Wildfires Pose Heightened Risk to Venezuelan Crude Output

By Mircely Guanipa and Luc Cohen | May 1, 2020

Wildfires during Venezuela’s dry season are posing heightened risk to crude output this year due to lack of maintenance in state-owned oil company’s PDVSA’s oilfields and fuel shortages leaving firefighters without fuel, according to interviews with a half-dozen workers and other industry sources.

The fires come as Venezuela’s crude output has already fallen by 20% so far this year to around 700,000 barrels per day (bpd), its lowest level in decades, due to years of underinvestment, U.S. sanctions on cash-strapped PDVSA, and more recently the collapse in crude prices as demand falls due to the coronavirus pandemic.

At least three forest fires reached oil infrastructure in the Orinoco extra-heavy oil belt in eastern Venezuela, one of the world’s largest crude deposits, during the month of April, according to incident reports seen by Reuters and the sources, some of whom spoke on condition of anonymity for fear of retribution.

Wildfires are common in Venezuela’s eastern plains in the dry season in the first half of the year. Most key infrastructure have firebreaks intended to halt the flames, and PDVSA units have their own teams of firefighters.

But with PDVSA short on resources, several workers said the company has not trimmed scrubs in recent years as much as it used to, and that small puddles of spilled crude around pumping stations and storage tanks have gone uncleaned, adding to the fire risk.

“Vegetation fires are seasonal, but what is happening now is they have not done maintenance around the installations,” said Guillermo Morillo, an oil consultant and former PDVSA manager in eastern Monagas state, where several of the fires have occurred.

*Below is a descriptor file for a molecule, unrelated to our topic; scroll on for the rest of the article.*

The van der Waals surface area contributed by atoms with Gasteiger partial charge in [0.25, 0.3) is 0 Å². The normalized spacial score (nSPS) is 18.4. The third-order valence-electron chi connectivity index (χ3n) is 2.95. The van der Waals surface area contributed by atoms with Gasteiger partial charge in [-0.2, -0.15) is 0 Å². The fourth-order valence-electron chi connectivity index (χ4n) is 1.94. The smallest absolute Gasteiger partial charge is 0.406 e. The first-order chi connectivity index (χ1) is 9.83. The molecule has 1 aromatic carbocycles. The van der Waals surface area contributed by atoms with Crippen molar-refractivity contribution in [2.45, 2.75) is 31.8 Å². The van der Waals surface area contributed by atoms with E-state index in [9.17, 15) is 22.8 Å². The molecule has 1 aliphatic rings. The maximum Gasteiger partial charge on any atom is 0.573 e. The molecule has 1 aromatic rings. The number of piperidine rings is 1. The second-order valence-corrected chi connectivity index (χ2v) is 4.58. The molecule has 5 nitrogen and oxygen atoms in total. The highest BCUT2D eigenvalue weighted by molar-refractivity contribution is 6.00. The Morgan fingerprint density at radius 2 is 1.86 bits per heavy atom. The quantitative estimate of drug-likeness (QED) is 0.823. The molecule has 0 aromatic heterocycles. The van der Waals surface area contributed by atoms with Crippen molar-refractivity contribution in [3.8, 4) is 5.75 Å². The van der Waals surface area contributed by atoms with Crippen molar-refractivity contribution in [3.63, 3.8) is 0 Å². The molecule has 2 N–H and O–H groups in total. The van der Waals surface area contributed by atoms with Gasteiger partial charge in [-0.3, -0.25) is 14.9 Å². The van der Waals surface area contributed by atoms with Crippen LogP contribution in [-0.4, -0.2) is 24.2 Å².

The most severe incident so far took place at PDVSA’s Morichal operating center earlier this week, which began when a spark from a welding shop in the plant set the outside vegetation on fire on Sunday, according to two people familiar with the matter.

The fire took more than 24 hours to put out, disrupting crude output at the Petrocarabobo and Petroindependencia fields, which together produced some 26,000 bpd in March, according to PDVSA figures.

PDVSA did not immediately respond to requests for comment.

The other fires affecting infrastructure in the Orinoco belt took place on April 11 at the 6,000 bpd Petrocedeno field and the PDVSA’s 57,000 bpd Morichal field. Those incidents did not affect output.

“These fires never used to hit the stations before because they did the necessary maintenance,” said one PDVSA Morichal worker.

The response has been hampered by an acute fuel shortage across Venezuela, the result of the near-total collapse of the country’s 1.3 million bpd refining network and U.S. sanctions complicating fuel imports.

“There’s not even gasoline for people to get in their cars to get to the fire trucks,” said Igor Miranda, president of the Monagas chapter of the Oil Chamber of private oilfield services company, adding that his company has provided water and equipment to help PDVSA to put out fires this year.

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